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Cover story: Breaking the glass ceiling

by Indrajit Sen on Dec 7, 2017


Al-Olayan was chosen to be part of the MIT fellowship programme in 2015. She spent about 18 months  at MIT, both studying and teaching.
Al-Olayan was chosen to be part of the MIT fellowship programme in 2015. She spent about 18 months at MIT, both studying and teaching.

The upstream segment of the oil and gas industry, particularly in this region, faces a variety of challenges from factors such as geology, climate, and operational methods. While issues related to the exploration of fossil fuel reserves form half of the challenge, complex operational issues related to aspects such as drilling, reservoir stimulation, and enhanced oil recovery (EOR) make up the other half. Research is an integral part of any development process and is necessary for advancements to be made, especially for the oil and gas industry.

However, research is valuable only when the exercise does not lose sight of its purpose, and needs to be ‘a means to an end’, with a time-bound approach. “When you are working for the world’s largest oil company, you need to work towards making a business impact by deploying your research on the field, based on the success of your work,” Dr Abeer Al-Olayan, tells Oil & Gas Middle East during an exclusive interview in Abu Dhabi.

Al-Olayan is a petroleum scientist, part of the drilling technology team at Saudi Aramco’s Exploration and Petroleum Engineering Centre’s Advanced Research Center (EXPEC ARC). The institute conducts advanced technical research and development (R&D) to resolve the particular issues faced in upstream operations.

Being a female Saudi scientist is in itself an achievement, and Al-Olayan’s inspiring story is one of success attained through determination and perseverance – a fact that has won her several accolades and honours, including the title of ‘Oil & Gas Woman of the Year’ at the O&GME and R&PME Awards 2017. 

Born in the town of Al-Qassim in central Saudi Arabia, Al-Olayan has spent most of her life in Saudi Arabia’s Eastern Province, and grew up in Al-Khafji, close to the border with Kuwait – home to a key oil and gas base in Saudi Arabia, where her father worked. Her family moved to Dammam in the aftermath of Operation Desert Storm in 1990, and she has been based there ever since.

In 2011, impressed by her credentials and prospects, Saudi Aramco – on which she had been researching for her PhD degree, and whose officials she had been regularly interacting with at chemistry-related conferences and events – offered her a job.

“It was a difficult decision for me to leave academia (after having taught at Dammam University for 12 years) and join the oil and gas industry. It was a new world for me, where I had to learn a lot and start from scratch. But it was the best decision I have ever made and it helped me find, discover and develop myself, and see tangible results for my work. I started to see and learn how Aramco operates, how the oil industry works. I began to think how to be unique and how to contribute to Saudi Aramco’s development,” Al-Olayan says.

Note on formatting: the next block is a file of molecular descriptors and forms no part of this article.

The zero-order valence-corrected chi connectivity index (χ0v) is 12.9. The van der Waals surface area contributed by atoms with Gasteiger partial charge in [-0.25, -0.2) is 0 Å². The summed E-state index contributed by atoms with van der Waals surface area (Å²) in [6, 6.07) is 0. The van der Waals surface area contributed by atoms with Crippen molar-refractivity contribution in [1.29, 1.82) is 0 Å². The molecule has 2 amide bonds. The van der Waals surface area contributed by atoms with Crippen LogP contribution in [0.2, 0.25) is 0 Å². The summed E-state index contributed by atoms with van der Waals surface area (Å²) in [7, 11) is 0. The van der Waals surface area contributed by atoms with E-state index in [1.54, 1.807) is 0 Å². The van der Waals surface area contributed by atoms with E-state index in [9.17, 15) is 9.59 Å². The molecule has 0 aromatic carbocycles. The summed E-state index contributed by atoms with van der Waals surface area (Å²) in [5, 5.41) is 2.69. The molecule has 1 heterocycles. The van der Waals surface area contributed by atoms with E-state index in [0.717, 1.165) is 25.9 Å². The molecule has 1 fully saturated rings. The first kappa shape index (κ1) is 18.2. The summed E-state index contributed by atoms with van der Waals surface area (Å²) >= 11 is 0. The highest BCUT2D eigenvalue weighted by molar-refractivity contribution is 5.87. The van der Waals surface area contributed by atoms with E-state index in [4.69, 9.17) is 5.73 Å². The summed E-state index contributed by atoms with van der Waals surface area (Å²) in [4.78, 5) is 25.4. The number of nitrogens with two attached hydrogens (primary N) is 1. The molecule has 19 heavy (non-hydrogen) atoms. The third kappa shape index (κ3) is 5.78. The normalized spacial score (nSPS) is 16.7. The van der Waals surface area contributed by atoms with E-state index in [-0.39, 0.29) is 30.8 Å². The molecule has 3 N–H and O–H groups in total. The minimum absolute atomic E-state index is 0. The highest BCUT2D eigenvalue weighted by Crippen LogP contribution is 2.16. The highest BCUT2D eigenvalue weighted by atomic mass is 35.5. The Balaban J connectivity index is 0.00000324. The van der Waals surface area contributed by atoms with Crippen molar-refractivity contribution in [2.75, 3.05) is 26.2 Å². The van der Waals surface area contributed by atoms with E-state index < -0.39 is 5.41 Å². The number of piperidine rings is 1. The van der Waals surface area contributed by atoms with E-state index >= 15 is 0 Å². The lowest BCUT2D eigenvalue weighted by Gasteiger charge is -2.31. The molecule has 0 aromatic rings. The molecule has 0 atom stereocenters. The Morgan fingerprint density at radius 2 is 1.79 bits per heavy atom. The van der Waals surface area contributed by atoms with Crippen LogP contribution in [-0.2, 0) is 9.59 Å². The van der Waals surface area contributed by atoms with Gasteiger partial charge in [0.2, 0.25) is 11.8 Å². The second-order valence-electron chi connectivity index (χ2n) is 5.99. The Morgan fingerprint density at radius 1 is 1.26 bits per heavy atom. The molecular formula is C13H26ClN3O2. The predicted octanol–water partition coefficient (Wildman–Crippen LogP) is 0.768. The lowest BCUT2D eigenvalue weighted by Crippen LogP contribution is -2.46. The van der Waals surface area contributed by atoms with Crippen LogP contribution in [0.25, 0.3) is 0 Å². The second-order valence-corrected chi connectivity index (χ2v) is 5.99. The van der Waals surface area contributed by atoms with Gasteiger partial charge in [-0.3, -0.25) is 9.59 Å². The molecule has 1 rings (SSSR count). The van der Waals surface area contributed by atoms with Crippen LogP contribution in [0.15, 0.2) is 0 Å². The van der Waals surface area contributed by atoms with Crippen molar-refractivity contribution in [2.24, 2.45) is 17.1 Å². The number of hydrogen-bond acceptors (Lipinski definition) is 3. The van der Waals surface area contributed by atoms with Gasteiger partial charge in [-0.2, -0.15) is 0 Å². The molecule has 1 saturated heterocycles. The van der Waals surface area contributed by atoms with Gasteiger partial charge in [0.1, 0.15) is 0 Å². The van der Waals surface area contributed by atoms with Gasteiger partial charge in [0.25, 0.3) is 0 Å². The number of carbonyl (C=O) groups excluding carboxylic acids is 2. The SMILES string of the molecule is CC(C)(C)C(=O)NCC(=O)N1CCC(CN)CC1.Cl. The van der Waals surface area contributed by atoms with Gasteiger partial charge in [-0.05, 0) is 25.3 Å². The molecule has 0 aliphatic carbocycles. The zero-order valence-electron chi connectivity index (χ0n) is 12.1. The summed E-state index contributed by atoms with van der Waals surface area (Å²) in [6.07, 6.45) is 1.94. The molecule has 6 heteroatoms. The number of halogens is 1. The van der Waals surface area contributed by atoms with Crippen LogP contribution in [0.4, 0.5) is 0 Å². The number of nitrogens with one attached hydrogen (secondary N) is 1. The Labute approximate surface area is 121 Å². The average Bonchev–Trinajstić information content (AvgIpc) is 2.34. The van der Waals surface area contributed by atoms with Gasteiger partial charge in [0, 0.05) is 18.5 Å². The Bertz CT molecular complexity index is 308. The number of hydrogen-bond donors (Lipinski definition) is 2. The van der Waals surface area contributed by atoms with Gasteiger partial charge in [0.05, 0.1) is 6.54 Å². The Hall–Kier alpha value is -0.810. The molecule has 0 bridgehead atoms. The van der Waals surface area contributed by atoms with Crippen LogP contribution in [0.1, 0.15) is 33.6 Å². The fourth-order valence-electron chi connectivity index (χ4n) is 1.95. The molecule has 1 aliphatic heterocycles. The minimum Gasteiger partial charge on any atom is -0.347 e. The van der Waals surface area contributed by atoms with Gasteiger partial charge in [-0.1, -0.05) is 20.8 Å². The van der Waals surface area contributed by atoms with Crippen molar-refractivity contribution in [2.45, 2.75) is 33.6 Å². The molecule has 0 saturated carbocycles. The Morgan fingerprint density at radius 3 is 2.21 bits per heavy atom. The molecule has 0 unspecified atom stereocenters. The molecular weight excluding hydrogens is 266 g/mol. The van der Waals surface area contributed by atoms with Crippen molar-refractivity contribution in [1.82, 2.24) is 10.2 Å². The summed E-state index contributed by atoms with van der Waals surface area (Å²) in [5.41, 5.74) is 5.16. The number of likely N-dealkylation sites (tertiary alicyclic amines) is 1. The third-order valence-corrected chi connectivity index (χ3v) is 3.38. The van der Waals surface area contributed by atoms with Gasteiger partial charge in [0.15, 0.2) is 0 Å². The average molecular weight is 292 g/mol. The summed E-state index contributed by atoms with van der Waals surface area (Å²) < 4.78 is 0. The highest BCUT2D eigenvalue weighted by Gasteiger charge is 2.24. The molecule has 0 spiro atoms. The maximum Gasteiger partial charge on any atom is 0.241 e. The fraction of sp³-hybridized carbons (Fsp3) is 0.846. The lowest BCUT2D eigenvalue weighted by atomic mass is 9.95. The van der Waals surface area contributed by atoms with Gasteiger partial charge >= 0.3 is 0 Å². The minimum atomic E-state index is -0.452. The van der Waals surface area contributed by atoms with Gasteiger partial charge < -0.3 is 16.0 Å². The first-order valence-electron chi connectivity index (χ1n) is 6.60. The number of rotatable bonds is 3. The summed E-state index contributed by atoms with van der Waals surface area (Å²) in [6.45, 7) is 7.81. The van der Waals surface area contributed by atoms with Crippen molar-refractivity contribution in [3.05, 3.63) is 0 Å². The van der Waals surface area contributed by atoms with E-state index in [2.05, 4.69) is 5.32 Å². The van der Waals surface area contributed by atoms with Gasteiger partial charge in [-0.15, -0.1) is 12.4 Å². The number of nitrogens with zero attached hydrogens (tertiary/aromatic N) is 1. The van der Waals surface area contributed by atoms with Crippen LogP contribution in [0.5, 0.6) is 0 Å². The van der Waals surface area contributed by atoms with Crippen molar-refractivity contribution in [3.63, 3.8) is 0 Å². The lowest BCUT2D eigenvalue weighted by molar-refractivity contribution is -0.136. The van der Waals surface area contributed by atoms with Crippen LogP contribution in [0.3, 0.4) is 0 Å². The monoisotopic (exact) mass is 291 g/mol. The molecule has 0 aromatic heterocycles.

Six years ago, when she joined Aramco’s EXPEC ARC, she was the only female scientist with a PhD degree, as most of the professionals at the Center are petroleum or chemical or mechanical engineers. “There are very few females who worked in Aramco’s EXPEC ARC at that time, and (the ones that were there worked) mostly in the HR and admin departments, but were not involved in research work. If there were female professionals on the ground, they would be expatriates, so I was also the first Saudi female who took her technologies to the field. I started to see what I needed to do to make the organisation believe in me,” Al-Olayan recounts.

A passion for invention

Al-Olayan realised working at EXPEC ARC that most of the chemicals that are used by Saudi Aramco in operations were being sourced externally from services companies and others that were mainly based out of the kingdom. She, therefore, dedicated herself to understanding what the real challenges were, how those could be resolved, and how she could develop those chemicals for Aramco in Aramco’s facilities, by localising them and relying on Saudi companies.

Her ‘eureka’ moment came in 2013, when she was able to develop something valuable for Aramco. Speaking about the success she achieved in her very first project for Aramco, Al-Olayan delightedly narrates: “In 2013, I started working on a polymer that could resolve a major challenge for Saudi Aramco, which is the loss of circulation while drilling. This material was a simple one, but played a very big function, especially since the raw material for this chemical was available locally in the kingdom and it could replace many materials which we were importing. So, we import maybe hundreds of materials which don’t work effectively, and even if it were to be working effectively, it will be expensive. So the solution for the lost circulation while drilling I developed was less expensive, it was available locally, and most importantly it was 100% made in Saudi Arabia. This polymer product was recognised by Saudi Aramco, by the company assigning it a trade name.”

Al-Olayan fondly recalls an occasion where the Saudi Energy Minister His Excellency Khalid Al-Falih, at one of Aramco’s board meetings, asked if she had developed the polymer product all by herself, to which she said “yes”, leading the minister to respond by saying, “I am very proud of you!”


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